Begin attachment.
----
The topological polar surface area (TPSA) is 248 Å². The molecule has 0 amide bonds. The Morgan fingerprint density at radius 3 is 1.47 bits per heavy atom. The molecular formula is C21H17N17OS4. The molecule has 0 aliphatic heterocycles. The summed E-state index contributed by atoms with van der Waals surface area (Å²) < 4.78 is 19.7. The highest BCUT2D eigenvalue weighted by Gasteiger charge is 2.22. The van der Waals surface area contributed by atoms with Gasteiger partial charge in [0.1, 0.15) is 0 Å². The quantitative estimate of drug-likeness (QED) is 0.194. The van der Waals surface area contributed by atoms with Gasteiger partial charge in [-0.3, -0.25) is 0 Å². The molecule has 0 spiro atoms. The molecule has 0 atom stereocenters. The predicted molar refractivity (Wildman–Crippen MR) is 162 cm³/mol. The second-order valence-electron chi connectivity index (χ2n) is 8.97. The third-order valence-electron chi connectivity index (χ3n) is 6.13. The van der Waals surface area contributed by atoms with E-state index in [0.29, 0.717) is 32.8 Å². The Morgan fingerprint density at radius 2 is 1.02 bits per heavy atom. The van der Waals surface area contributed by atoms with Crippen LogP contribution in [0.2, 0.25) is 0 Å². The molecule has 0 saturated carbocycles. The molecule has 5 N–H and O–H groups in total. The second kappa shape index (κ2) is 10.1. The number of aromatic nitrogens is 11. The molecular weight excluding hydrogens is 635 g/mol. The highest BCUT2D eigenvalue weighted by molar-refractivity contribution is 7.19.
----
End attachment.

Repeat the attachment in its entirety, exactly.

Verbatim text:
The topological polar surface area (TPSA) is 248 Å². The molecule has 0 amide bonds. The Morgan fingerprint density at radius 3 is 1.47 bits per heavy atom. The molecular formula is C21H17N17OS4. The molecule has 0 aliphatic heterocycles. The summed E-state index contributed by atoms with van der Waals surface area (Å²) < 4.78 is 19.7. The highest BCUT2D eigenvalue weighted by Gasteiger charge is 2.22. The van der Waals surface area contributed by atoms with Gasteiger partial charge in [0.1, 0.15) is 0 Å². The quantitative estimate of drug-likeness (QED) is 0.194. The van der Waals surface area contributed by atoms with Gasteiger partial charge in [-0.3, -0.25) is 0 Å². The molecule has 0 spiro atoms. The molecule has 0 atom stereocenters. The predicted molar refractivity (Wildman–Crippen MR) is 162 cm³/mol. The second-order valence-electron chi connectivity index (χ2n) is 8.97. The third-order valence-electron chi connectivity index (χ3n) is 6.13. The van der Waals surface area contributed by atoms with E-state index in [0.29, 0.717) is 32.8 Å². The Morgan fingerprint density at radius 2 is 1.02 bits per heavy atom. The van der Waals surface area contributed by atoms with Crippen LogP contribution in [0.2, 0.25) is 0 Å². The molecule has 0 saturated carbocycles. The molecule has 5 N–H and O–H groups in total. The second kappa shape index (κ2) is 10.1. The number of aromatic nitrogens is 11. The molecular weight excluding hydrogens is 635 g/mol. The highest BCUT2D eigenvalue weighted by molar-refractivity contribution is 7.19.